Humiston, president of the Hawaii Rental By Owner Awareness Association, which opposes the bill, won’t sell the one-bedroom oceanfront condo she bought 20 years ago if the bill becomes law. She also doesn’t plan to rent it long-term.

“It would take my ability to use my property. And I bought it for my own use,” she said. “I love it there.”

Some warn that reducing the supply of lodging available to visitors will ruin the tourism industry on which Maui’s economy depends, although supporters of the mayor’s bill say many vacation rentals will remain and hotels will have empty rooms for visitors to stay in can stay.

Hawaiian economist Paul Brewbaker calculates that changing the rules for the affected units, which account for a third of Maui’s visitor accommodations, would result in 33% fewer tourists and cost Maui 14,000 jobs. He called it a “slow-motion train wreck” that would lead to an “economic crash and fire.”

Maui County Chairman Alice Lee said that while housing for residents is a real concern, the county must also consider legal challenges from property owners and the potential impact on tax revenues.

The county collects $500 million in property taxes annually and more than 40% comes from short-term rentals, which are taxed at a higher rate than owner-occupied properties, she said.

“We have been sued by more than 600 people because of the fire. We have so many lawsuits pending. Do we really want to put ourselves in a position to invite thousands of others?” Lee said. “I really don’t think so, because my biggest concern right now is paying the bills and keeping the lights on.”

The province has budgeted $300,000 to study the bill’s impact on tax revenues and businesses such as landscaping and janitorial services.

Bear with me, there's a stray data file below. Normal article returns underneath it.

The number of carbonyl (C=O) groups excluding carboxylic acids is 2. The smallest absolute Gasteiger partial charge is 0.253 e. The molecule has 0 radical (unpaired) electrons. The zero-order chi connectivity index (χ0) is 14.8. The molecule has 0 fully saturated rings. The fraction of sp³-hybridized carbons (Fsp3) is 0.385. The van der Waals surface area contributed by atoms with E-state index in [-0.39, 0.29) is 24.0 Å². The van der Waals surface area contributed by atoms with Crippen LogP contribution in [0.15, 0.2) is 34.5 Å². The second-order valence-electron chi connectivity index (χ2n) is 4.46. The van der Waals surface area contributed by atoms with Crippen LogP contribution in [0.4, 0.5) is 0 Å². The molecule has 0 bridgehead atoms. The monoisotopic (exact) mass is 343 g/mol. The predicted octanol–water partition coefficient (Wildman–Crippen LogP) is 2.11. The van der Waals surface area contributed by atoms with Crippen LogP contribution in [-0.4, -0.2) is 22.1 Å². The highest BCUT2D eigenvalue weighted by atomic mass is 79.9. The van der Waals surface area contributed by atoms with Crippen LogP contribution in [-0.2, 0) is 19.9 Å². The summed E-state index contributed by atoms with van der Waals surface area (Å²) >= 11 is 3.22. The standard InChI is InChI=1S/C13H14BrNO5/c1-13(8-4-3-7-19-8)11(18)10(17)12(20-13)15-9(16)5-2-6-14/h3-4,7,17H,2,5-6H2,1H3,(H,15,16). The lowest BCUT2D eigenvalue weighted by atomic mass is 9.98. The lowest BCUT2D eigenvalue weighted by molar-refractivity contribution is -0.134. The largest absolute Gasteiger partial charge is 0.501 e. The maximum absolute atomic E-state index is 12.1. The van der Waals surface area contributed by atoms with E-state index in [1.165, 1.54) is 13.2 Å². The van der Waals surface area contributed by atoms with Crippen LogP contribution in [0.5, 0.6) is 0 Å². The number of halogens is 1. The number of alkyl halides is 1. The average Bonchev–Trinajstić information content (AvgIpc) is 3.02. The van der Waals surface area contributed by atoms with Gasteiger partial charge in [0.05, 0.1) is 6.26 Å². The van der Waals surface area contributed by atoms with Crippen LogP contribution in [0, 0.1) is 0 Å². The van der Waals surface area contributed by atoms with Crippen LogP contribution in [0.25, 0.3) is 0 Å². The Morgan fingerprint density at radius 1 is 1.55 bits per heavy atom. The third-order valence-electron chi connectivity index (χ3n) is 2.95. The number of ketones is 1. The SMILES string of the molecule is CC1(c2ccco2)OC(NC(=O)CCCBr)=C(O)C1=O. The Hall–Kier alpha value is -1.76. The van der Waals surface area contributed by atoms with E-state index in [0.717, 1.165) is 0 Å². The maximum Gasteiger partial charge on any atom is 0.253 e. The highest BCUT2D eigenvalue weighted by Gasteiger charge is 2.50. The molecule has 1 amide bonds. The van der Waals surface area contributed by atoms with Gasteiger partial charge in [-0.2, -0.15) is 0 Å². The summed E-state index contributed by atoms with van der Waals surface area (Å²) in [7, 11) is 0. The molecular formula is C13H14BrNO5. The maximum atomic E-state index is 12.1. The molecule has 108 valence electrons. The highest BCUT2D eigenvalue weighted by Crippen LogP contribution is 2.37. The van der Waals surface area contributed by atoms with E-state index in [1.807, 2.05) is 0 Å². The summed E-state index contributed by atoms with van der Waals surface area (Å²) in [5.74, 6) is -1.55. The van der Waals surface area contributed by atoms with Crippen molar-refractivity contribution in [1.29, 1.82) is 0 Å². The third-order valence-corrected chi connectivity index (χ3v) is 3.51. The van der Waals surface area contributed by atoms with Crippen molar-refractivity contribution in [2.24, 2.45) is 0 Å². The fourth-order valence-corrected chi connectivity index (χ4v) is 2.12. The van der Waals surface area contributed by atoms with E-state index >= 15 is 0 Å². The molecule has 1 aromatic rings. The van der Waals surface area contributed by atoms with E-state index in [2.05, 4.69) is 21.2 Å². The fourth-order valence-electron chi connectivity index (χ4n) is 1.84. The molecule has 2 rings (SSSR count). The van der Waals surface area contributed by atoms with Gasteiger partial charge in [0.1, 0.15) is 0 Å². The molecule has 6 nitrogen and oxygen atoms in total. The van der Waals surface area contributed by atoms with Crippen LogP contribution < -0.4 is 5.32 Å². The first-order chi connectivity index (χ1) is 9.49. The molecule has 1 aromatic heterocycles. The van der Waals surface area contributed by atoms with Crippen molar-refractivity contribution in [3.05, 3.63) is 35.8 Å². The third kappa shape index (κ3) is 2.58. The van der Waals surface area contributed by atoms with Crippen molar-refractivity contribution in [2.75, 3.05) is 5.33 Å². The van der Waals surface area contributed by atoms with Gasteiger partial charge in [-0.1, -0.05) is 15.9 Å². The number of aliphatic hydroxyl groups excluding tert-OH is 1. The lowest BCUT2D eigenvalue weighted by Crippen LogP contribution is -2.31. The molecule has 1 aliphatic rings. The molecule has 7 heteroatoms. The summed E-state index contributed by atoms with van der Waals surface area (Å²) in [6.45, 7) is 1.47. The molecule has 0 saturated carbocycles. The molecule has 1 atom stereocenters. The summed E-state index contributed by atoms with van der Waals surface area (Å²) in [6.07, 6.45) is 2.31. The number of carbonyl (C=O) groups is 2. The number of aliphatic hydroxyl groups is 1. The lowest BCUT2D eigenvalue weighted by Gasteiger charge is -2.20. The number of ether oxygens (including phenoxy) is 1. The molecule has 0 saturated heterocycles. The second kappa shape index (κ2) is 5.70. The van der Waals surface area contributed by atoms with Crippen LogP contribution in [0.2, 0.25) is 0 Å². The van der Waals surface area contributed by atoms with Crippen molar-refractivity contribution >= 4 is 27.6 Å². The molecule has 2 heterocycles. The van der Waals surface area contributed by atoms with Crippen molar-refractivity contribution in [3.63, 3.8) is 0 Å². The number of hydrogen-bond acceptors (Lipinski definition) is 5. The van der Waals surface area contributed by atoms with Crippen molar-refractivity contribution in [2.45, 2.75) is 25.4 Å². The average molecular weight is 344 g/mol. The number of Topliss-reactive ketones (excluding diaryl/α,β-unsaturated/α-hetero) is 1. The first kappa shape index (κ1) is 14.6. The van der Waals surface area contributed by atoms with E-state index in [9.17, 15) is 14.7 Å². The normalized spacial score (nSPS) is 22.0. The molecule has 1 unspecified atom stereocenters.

Jeremy Stice, a real estate agent born and raised on Maui, and his wife spent twelve years building a company that today manages more than forty vacation rental properties, primarily for other owners. About half of them would be affected, said Stice, who is also president of the Maui Vacation Rental Association.

Stice isn’t confident local residents would buy — or be able to afford — short-term rental properties even if they become available for permanent housing.

For example, a studio in Papakea, one of the proposed apartment complexes, would sell for about $600,000, he said. A 30-year fixed mortgage at current interest rates, plus homeowners’ association fees, would total about $5,000 a month for a small space, he said.

If locals don’t buy them, and tourists don’t rent them, the apartments may remain largely empty as second homes for wealthy absentee owners – an even worse outcome.

To prevent that, the county should raise taxes on second homes, create incentives to promote long-term rentals and prioritize new home construction, said Matt Jachowski, a housing data consultant in Maui.

“The only way out of this housing crisis is to do everything – do everything we can to add more housing for residents,” he said.